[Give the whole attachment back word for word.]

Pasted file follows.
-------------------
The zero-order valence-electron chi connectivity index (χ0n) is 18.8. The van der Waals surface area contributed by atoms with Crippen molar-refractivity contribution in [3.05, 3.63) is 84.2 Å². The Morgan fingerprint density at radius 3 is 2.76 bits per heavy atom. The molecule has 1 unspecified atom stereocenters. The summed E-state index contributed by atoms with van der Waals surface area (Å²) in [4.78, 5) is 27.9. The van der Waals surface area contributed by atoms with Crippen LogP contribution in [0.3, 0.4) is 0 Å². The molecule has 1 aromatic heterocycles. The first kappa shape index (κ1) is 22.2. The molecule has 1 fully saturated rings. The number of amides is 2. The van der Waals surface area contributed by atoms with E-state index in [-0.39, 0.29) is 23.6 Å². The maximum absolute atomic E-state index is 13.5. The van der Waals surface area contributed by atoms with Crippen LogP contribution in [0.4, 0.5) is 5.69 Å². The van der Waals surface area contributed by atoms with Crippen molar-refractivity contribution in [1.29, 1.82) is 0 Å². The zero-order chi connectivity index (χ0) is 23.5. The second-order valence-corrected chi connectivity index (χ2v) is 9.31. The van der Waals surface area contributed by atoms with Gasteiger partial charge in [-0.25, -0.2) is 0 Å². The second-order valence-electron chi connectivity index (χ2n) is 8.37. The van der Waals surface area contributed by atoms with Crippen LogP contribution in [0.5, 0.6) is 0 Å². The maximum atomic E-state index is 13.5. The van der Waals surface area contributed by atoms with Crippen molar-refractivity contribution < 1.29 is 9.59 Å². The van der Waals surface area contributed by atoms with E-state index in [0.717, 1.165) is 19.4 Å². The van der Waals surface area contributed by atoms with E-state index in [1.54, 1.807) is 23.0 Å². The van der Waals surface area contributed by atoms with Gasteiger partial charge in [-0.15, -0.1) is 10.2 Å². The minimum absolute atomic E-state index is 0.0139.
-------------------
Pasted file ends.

The zero-order valence-electron chi connectivity index (χ0n) is 18.8. The van der Waals surface area contributed by atoms with Crippen molar-refractivity contribution in [3.05, 3.63) is 84.2 Å². The Morgan fingerprint density at radius 3 is 2.76 bits per heavy atom. The molecule has 1 unspecified atom stereocenters. The summed E-state index contributed by atoms with van der Waals surface area (Å²) in [4.78, 5) is 27.9. The van der Waals surface area contributed by atoms with Crippen LogP contribution in [0.3, 0.4) is 0 Å². The molecule has 1 aromatic heterocycles. The first kappa shape index (κ1) is 22.2. The molecule has 1 fully saturated rings. The number of amides is 2. The van der Waals surface area contributed by atoms with E-state index in [-0.39, 0.29) is 23.6 Å². The maximum absolute atomic E-state index is 13.5. The van der Waals surface area contributed by atoms with Crippen LogP contribution in [0.4, 0.5) is 5.69 Å². The van der Waals surface area contributed by atoms with Crippen molar-refractivity contribution in [1.29, 1.82) is 0 Å². The zero-order chi connectivity index (χ0) is 23.5. The second-order valence-corrected chi connectivity index (χ2v) is 9.31. The van der Waals surface area contributed by atoms with Gasteiger partial charge in [-0.25, -0.2) is 0 Å². The second-order valence-electron chi connectivity index (χ2n) is 8.37. The van der Waals surface area contributed by atoms with Crippen LogP contribution in [0.5, 0.6) is 0 Å². The maximum atomic E-state index is 13.5. The van der Waals surface area contributed by atoms with Crippen molar-refractivity contribution < 1.29 is 9.59 Å². The van der Waals surface area contributed by atoms with E-state index in [0.717, 1.165) is 19.4 Å². The van der Waals surface area contributed by atoms with E-state index in [1.54, 1.807) is 23.0 Å². The van der Waals surface area contributed by atoms with Gasteiger partial charge in [-0.15, -0.1) is 10.2 Å². The minimum absolute atomic E-state index is 0.0139.